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Blockchain basics: Introduction to distributed ledgers

Get to know this game-changing technology and IBM's contribution to it

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Everyone is placing bets on how blockchain will revolutionize the way organizations conduct their business transactions. Let's look at how a blockchain network operates, what makes it unique, and how IBM is helping to advance the technology. First, a little background is in order.

The role of ledgers

In today's connected and integrated world, economic activity takes place in business networks that span national, geographic, and jurisdictional boundaries. Business networks typically come together at marketplaces where producers, consumers, suppliers, partners, market makers/enablers, and other stakeholders own, control, and exercise their rights, privileges, and entitlements on objects of value known as assets.

Assets can be tangible and physical, such as cars and homes, or intangible and virtual, such as stock certificates and patents. Asset ownership and transfer create value in a business network, and are known as transactions.

Transactions typically involve various participants like buyers, sellers, and intermediaries (such as banks, auditors, or notaries) whose business agreements and contracts are recorded in ledgers. A business typically uses multiple ledgers to keep track of asset ownership and asset transfers between participants in its various lines of businesses. Ledgers are the systems of record (SORs) for a business's economic activities and interests.

A typical ledger looks something like this:

Problems with current business ledgers

Current business ledgers in use today are deficient in many ways. They are inefficient, costly, non-transparent, and subject to fraud and misuse. These problems stem from reliance on centralized, trust-based, third-party systems, such as financial institutions, clearinghouses, and other mediators of existing institutional arrangements.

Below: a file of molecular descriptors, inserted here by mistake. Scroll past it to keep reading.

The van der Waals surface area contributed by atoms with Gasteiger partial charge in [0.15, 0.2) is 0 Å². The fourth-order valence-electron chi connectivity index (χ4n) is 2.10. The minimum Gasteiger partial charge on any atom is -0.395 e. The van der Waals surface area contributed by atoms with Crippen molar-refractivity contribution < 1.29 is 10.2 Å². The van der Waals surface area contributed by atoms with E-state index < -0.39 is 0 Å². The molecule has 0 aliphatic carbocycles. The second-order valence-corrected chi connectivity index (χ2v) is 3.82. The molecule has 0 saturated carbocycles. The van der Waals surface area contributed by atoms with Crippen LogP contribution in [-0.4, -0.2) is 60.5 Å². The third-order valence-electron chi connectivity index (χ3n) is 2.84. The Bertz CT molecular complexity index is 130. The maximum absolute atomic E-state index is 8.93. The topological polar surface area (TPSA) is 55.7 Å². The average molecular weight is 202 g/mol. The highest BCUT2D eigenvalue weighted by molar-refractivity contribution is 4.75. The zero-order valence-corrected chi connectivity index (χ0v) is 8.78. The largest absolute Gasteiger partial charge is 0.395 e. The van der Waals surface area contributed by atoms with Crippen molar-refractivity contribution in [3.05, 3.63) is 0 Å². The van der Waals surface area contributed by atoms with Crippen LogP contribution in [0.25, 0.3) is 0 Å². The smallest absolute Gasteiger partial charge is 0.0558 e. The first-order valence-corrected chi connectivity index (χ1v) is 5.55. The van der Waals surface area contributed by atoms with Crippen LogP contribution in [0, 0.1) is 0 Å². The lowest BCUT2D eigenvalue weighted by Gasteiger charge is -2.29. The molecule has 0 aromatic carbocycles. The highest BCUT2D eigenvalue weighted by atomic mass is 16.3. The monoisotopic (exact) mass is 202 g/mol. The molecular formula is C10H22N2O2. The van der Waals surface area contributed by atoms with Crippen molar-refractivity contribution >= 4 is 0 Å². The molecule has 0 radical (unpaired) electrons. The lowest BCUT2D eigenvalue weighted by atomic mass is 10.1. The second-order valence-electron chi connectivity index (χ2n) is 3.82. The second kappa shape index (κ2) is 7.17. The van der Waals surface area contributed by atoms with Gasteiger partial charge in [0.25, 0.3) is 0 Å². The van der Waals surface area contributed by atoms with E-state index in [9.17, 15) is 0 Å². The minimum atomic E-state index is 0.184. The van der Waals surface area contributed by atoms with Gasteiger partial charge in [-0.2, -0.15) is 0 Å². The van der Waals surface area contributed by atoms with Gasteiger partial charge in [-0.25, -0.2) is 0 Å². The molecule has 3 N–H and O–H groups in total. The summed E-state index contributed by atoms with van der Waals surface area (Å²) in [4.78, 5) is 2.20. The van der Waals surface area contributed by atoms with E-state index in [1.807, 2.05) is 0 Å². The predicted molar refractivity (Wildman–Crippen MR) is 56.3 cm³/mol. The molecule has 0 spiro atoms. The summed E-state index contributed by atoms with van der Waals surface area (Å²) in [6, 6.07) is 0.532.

These centralized, trust-based ledger systems lead to bottlenecks and slowdowns of transaction settlements. Lack of transparency, as well as susceptibility to corruption and fraud, lead to disputes. Having to resolve disputes and possibly reverse transactions or provide insurance for transactions is costly. These risks and uncertainties contribute to missed business opportunities.

Furthermore, out-of-sync copies of business ledgers on each network participant’s own systems lead to faulty business decisions made on temporary, incorrect data. At best, the ability to make a fully informed decision is delayed while differing copies of the ledgers are resolved.

What is blockchain, exactly?

A blockchain is a tamper-proof, shared digital ledger that records transactions in a public or private peer-to-peer network. Distributed to all member nodes in the network, the ledger permanently records, in blocks, the history of asset exchanges that take place between the peers in the network.

All the confirmed and validated transaction blocks are linked and chained from the beginning of the chain to the most current block, hence the name blockchain. The blockchain thus acts as a single source of truth, and members in a blockchain network can view only those transactions that are relevant to them.

How does a blockchain network work?

Instead of relying on a third party, such as a financial institution, to mediate transactions, member nodes in a blockchain network use a consensus protocol to agree on ledger content, and cryptographic hashes and digital signatures to ensure the integrity of transactions.

Consensus ensures that the shared ledgers are exact copies, and lowers the risk of fraudulent transactions, because tampering would have to occur across many places at exactly the same time. Cryptographic hashes, such as the SHA256 computational algorithm, ensure that any alteration to transaction input — even the most minuscule change — results in a different hash value being computed, which indicates potentially compromised transaction input. Digital signatures ensure that transactions originated from senders (signed with private keys) and not imposters.